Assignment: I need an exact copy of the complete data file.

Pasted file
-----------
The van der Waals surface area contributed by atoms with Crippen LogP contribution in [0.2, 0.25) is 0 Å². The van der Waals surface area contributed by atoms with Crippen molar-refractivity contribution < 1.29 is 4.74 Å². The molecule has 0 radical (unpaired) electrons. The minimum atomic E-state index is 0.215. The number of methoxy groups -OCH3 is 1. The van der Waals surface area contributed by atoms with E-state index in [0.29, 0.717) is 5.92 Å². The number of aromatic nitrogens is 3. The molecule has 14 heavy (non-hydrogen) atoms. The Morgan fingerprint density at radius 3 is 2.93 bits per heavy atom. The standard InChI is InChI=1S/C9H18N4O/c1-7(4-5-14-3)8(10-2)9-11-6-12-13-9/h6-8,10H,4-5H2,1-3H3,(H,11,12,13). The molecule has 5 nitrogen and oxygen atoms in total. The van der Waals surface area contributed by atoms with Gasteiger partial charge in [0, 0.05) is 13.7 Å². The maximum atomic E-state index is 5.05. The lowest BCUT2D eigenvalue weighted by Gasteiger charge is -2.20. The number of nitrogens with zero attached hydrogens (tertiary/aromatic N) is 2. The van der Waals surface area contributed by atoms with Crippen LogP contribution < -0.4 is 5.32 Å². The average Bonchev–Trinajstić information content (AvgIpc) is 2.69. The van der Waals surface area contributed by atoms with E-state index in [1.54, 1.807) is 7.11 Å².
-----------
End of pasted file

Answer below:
The van der Waals surface area contributed by atoms with Crippen LogP contribution in [0.2, 0.25) is 0 Å². The van der Waals surface area contributed by atoms with Crippen molar-refractivity contribution < 1.29 is 4.74 Å². The molecule has 0 radical (unpaired) electrons. The minimum atomic E-state index is 0.215. The number of methoxy groups -OCH3 is 1. The van der Waals surface area contributed by atoms with E-state index in [0.29, 0.717) is 5.92 Å². The number of aromatic nitrogens is 3. The molecule has 14 heavy (non-hydrogen) atoms. The Morgan fingerprint density at radius 3 is 2.93 bits per heavy atom. The standard InChI is InChI=1S/C9H18N4O/c1-7(4-5-14-3)8(10-2)9-11-6-12-13-9/h6-8,10H,4-5H2,1-3H3,(H,11,12,13). The molecule has 5 nitrogen and oxygen atoms in total. The van der Waals surface area contributed by atoms with Gasteiger partial charge in [0, 0.05) is 13.7 Å². The maximum atomic E-state index is 5.05. The lowest BCUT2D eigenvalue weighted by Gasteiger charge is -2.20. The number of nitrogens with zero attached hydrogens (tertiary/aromatic N) is 2. The van der Waals surface area contributed by atoms with Crippen LogP contribution < -0.4 is 5.32 Å². The average Bonchev–Trinajstić information content (AvgIpc) is 2.69. The van der Waals surface area contributed by atoms with E-state index in [1.54, 1.807) is 7.11 Å².